Students at a high school yesterday walked out of classes to stage a 2,000-strong march over a racist message which was discovered on a computer.
Pupils at Berkeley High School in California, US, were said to be ‘hurting tremendously’ in, what is now, the third racist incident to rock the school over the past year.
The school’s Black Student Union (BSU) took to Twitter to post a screenshot of the image which was found. Littered with derogatory terms, it seemed to be in favour of the Ku Klux Klan (KKK) and read: “KKK forever public lynching.” (Warning: contains language some may find disturbing and offensive):
In a statement, the BSU called the message ‘an act of blatant terrorism’ towards the black students and staff members at Berkeley High, and added: “Though the BSU is disappointed that this happened, we are not surprised.
“We are disgusted by this act of terror and demand it be investigated as such. The safety of black students has been explicitly threatened and we, as the Black Student Union, demand that this is addressed immediately by the Berkeley High administration and Berkeley Police Department.”
In an email to the student body, Principal Sam Pasarow called the act ‘a hate crime’, and said: “Messages such as this one will not stand in our community.”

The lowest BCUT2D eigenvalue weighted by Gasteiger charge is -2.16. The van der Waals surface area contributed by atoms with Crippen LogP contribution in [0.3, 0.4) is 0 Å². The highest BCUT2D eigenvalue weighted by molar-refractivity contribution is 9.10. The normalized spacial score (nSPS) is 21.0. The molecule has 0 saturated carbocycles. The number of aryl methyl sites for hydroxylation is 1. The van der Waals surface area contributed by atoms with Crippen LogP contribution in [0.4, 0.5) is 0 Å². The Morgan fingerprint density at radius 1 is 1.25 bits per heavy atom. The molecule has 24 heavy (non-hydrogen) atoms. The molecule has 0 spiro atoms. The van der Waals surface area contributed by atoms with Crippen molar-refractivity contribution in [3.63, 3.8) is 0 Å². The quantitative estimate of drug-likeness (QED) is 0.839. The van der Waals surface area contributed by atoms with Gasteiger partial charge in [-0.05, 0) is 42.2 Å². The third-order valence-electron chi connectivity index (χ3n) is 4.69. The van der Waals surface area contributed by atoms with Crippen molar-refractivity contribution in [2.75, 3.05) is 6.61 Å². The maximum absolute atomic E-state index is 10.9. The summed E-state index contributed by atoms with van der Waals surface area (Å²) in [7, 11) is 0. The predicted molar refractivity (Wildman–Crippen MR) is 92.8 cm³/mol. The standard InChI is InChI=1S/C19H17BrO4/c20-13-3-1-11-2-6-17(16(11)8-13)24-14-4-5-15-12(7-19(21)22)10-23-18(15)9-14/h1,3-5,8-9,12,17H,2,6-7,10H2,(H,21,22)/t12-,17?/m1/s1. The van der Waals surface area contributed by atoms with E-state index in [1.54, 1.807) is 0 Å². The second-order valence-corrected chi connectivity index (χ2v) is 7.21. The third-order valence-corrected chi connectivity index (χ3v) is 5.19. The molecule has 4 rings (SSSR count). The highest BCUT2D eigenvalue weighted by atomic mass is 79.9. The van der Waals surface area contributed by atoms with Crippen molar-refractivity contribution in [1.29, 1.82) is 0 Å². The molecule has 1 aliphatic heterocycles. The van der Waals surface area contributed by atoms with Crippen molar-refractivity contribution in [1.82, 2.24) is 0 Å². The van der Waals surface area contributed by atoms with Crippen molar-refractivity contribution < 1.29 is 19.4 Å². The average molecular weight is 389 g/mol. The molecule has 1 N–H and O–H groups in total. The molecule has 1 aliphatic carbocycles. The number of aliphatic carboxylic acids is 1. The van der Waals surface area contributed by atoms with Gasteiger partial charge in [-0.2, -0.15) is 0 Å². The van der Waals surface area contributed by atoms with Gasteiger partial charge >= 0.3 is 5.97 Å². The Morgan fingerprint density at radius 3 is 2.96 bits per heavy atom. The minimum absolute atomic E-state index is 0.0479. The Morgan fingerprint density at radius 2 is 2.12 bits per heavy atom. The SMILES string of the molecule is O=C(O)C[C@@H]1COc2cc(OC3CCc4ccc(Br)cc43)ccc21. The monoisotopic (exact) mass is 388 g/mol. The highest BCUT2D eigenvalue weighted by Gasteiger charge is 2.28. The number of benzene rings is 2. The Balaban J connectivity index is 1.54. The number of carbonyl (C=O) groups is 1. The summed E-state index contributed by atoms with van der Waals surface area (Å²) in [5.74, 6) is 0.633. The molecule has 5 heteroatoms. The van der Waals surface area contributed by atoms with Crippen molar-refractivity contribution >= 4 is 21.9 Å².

Speaking with the San Francisco Chronicle, Berkeley school district spokesman, Mark Coplan, confirmed that the student who created and distributed the post admitted doing so to school officials in a statement. However, Coplan did not provide a name or outline what disciplinary action, if any, would be taken.
Reflecting on the emotions of the students, Coplan told the site: “We really understand the students’ pain, their anguish and their fear and are doing everything we can to work with Berkeley police and other agencies to figure out what happened.
“Our students are hurting tremendously. They’re weeping. They’re crying.”
District officials also told local media that the message was not part of a mass hack, but was a modified screenshot of the school’s web page found on one computer.
The students who planned the march have now turned their attention onto school officials who, according to reports, ‘should have reacted more quickly’ after it came to light that the school’s principal addressed the situation 11 hours after it occurred.
One student told the San Francisco Chronicle students should have been made aware of the incident sooner because ‘lives are in jeopardy’, and added: “That’s what made us even more mad. That was the first question we asked him. Why the delay?”
In December last year, staff and students spoke out after a noose was found hanging from a tree on the campus. Shortly after, in the spring, the school’s yearbook was deliberately altered just before going to print.
Making reference to an academy within the school - which reportedly serves students of colour - the group was referred to as the ‘trash collectors of tomorrow’.
The school and district have yet to respond to The Independent’s request for comment.
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